Click above for high-res image gallery of the 2010 Buick LaCrosse

If the car you see here looks somewhat familiar, it should. It appeared in concept form at last spring's Beijing Motor Show as the Buick Invicta concept. At the 2009 Detroit Auto Show, the Invicta becomes the 2010 Buick LaCrosse. Like many recent examples, the Invicta was a less a concept than a very mildly disguised version of the upcoming production car. Just before the Christmas break, General Motors gave the media a preview of the new production LaCrosse in the design dome at the company's tech center in Warren, MI.

GM North America VP for Buick-Pontiac-GMC Susan Docherty, global mid-size car vehicle line executive Jim Federico, and Buick brand character chief designer Dave Lyon provided a run-down for us on the new LaCrosse. The mid-size Buick is the first North American market application of the revised Epsilon II architecture that debuted last summer as the basis of the Euro-only Opel Insignia. Follow the jump and we'll tell you all about it.

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Photos Copyright ©2008 Sam Abuelsamid / Weblogs, Inc.


For 2010, the LaCrosse has departed from the rather uninspired car that's worn the badge for the last several years. The more upright, traditional sedan profile of the existing car has been abandoned in favor of the increasingly fashionable fastback look of other competing premium sedans like the Acura TL and Lexus GS. The profile and other design details draw heavily on recent concepts like the Velite and Riviera.



A combined team of designers from North America and China were responsible for shaping the LaCrosse. At the front, the waterfall grille is pure Buick with the hood cut-line following the top edge of the headlamp clusters. A pair of ridges flanking a slightly concave hood extend back from the corners of the grille and then flow up the A-pillars, over the roof and finally blend into the trunk-lid cut-line. The LaCrosse, of course, has the required Buick portholes even if they are fake. Interestingly, the design team opted to put them on top of the hood just inboard of the ridge rather than on the fenders as traditionally done. While this certainly makes them more discreet, one has to wonder why bother at all?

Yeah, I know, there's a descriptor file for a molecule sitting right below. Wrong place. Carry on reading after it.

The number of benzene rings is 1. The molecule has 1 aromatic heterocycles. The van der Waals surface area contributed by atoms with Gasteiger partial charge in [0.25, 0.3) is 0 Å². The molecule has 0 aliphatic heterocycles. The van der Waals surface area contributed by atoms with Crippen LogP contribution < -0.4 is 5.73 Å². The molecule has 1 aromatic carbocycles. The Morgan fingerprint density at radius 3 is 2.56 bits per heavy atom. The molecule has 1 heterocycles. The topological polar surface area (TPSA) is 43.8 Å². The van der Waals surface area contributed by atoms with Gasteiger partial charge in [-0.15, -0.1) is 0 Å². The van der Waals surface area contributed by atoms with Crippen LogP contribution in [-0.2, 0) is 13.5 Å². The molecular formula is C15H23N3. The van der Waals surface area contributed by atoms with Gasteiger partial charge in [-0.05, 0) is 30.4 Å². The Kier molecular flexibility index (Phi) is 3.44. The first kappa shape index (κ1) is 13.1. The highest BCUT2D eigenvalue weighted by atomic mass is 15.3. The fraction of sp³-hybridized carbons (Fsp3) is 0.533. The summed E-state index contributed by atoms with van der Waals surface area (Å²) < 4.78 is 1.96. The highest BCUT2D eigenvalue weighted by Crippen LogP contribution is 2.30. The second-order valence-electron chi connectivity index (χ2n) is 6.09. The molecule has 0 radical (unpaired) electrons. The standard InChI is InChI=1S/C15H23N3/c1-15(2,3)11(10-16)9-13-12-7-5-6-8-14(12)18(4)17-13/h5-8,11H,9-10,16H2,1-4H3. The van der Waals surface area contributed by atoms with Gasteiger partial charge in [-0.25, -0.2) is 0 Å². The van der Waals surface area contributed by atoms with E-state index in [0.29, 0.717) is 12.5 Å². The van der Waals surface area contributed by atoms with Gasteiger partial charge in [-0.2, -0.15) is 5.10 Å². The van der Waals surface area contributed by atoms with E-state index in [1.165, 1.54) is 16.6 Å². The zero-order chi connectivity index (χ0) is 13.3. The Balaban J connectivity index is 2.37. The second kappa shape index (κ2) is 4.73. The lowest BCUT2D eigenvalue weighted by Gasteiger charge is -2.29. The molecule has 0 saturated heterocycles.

The contours along the flanks that were most clearly distilled in the 2007 Riviera concept are carried over fully formed on the sedan. A convex crease flows back and down from the trailing corner of the headlamp with a echoing concave crease coming up from the bottom corner of the wheel arch. The upper crease then cuts upward and over the rear wheel to create the signature Buick "sweep-spear." The spear then flows into the LED tail-lamp clusters that help to tie everything together at the rear.

One of the design elements that Lyon highlighted is the chrome trim pieces around the windows, lights and interior. The trim varies in width over its length, which Lyon described as giving an impression meant to evoke Chinese calligraphy. It's a subtle touch that helps provide visual interest without being too over the top.